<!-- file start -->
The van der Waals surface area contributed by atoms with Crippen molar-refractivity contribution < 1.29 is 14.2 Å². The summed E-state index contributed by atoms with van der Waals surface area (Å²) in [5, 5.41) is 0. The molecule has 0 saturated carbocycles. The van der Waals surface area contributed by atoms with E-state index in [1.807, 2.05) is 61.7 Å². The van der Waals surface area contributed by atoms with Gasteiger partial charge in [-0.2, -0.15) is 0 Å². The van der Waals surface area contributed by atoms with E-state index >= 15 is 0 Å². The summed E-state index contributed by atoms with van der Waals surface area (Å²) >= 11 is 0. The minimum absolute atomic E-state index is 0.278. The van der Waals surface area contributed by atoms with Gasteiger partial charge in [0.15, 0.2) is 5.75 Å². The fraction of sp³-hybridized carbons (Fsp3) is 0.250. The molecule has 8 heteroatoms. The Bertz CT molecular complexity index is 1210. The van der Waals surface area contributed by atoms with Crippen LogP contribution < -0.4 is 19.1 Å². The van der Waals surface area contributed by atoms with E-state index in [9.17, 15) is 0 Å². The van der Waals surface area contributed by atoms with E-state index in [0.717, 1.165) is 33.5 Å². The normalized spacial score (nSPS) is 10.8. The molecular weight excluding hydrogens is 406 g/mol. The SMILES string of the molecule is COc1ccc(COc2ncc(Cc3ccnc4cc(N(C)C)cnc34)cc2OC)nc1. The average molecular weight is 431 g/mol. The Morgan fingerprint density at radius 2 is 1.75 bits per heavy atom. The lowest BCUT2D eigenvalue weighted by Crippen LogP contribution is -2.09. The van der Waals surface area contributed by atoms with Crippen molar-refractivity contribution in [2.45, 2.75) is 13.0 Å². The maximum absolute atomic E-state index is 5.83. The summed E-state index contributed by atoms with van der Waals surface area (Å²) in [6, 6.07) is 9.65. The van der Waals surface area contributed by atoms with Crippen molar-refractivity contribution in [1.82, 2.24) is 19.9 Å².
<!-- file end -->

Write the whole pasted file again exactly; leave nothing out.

The van der Waals surface area contributed by atoms with Crippen molar-refractivity contribution < 1.29 is 14.2 Å². The summed E-state index contributed by atoms with van der Waals surface area (Å²) in [5, 5.41) is 0. The molecule has 0 saturated carbocycles. The van der Waals surface area contributed by atoms with E-state index in [1.807, 2.05) is 61.7 Å². The van der Waals surface area contributed by atoms with Gasteiger partial charge in [-0.2, -0.15) is 0 Å². The van der Waals surface area contributed by atoms with E-state index >= 15 is 0 Å². The summed E-state index contributed by atoms with van der Waals surface area (Å²) >= 11 is 0. The minimum absolute atomic E-state index is 0.278. The van der Waals surface area contributed by atoms with Gasteiger partial charge in [0.15, 0.2) is 5.75 Å². The fraction of sp³-hybridized carbons (Fsp3) is 0.250. The molecule has 8 heteroatoms. The Bertz CT molecular complexity index is 1210. The van der Waals surface area contributed by atoms with Crippen LogP contribution < -0.4 is 19.1 Å². The van der Waals surface area contributed by atoms with E-state index in [9.17, 15) is 0 Å². The van der Waals surface area contributed by atoms with E-state index in [0.717, 1.165) is 33.5 Å². The normalized spacial score (nSPS) is 10.8. The molecular weight excluding hydrogens is 406 g/mol. The SMILES string of the molecule is COc1ccc(COc2ncc(Cc3ccnc4cc(N(C)C)cnc34)cc2OC)nc1. The average molecular weight is 431 g/mol. The Morgan fingerprint density at radius 2 is 1.75 bits per heavy atom. The lowest BCUT2D eigenvalue weighted by Crippen LogP contribution is -2.09. The van der Waals surface area contributed by atoms with Crippen molar-refractivity contribution in [2.45, 2.75) is 13.0 Å². The maximum absolute atomic E-state index is 5.83. The summed E-state index contributed by atoms with van der Waals surface area (Å²) in [6, 6.07) is 9.65. The van der Waals surface area contributed by atoms with Crippen molar-refractivity contribution in [1.82, 2.24) is 19.9 Å².